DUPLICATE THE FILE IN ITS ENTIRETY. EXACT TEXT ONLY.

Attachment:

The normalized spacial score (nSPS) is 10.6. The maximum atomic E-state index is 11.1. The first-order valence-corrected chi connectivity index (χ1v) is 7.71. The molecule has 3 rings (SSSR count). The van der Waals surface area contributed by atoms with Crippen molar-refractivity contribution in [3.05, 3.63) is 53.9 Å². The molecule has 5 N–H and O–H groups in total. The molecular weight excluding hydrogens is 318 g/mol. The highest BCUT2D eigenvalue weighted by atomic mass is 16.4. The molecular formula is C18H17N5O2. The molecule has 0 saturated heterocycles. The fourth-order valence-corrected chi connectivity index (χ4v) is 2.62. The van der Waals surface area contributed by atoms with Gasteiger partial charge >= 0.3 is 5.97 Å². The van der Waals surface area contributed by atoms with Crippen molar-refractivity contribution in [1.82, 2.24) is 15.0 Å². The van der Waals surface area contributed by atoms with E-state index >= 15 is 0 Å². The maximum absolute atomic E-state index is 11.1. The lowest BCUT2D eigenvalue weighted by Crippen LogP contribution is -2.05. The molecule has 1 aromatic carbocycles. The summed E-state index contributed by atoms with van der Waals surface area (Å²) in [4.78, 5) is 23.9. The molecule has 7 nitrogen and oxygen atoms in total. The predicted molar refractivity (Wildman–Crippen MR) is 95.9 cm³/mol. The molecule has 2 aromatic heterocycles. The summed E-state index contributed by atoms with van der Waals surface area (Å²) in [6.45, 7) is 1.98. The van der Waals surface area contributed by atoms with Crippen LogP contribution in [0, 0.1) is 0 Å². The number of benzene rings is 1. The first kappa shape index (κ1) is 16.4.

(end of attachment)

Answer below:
The normalized spacial score (nSPS) is 10.6. The maximum atomic E-state index is 11.1. The first-order valence-corrected chi connectivity index (χ1v) is 7.71. The molecule has 3 rings (SSSR count). The van der Waals surface area contributed by atoms with Crippen molar-refractivity contribution in [3.05, 3.63) is 53.9 Å². The molecule has 5 N–H and O–H groups in total. The molecular weight excluding hydrogens is 318 g/mol. The highest BCUT2D eigenvalue weighted by atomic mass is 16.4. The molecular formula is C18H17N5O2. The molecule has 0 saturated heterocycles. The fourth-order valence-corrected chi connectivity index (χ4v) is 2.62. The van der Waals surface area contributed by atoms with Gasteiger partial charge >= 0.3 is 5.97 Å². The van der Waals surface area contributed by atoms with Crippen molar-refractivity contribution in [1.82, 2.24) is 15.0 Å². The van der Waals surface area contributed by atoms with E-state index >= 15 is 0 Å². The maximum absolute atomic E-state index is 11.1. The lowest BCUT2D eigenvalue weighted by Crippen LogP contribution is -2.05. The molecule has 1 aromatic carbocycles. The summed E-state index contributed by atoms with van der Waals surface area (Å²) in [4.78, 5) is 23.9. The molecule has 7 nitrogen and oxygen atoms in total. The predicted molar refractivity (Wildman–Crippen MR) is 95.9 cm³/mol. The molecule has 2 aromatic heterocycles. The summed E-state index contributed by atoms with van der Waals surface area (Å²) in [6.45, 7) is 1.98. The van der Waals surface area contributed by atoms with Crippen LogP contribution in [0, 0.1) is 0 Å². The number of benzene rings is 1. The first kappa shape index (κ1) is 16.4.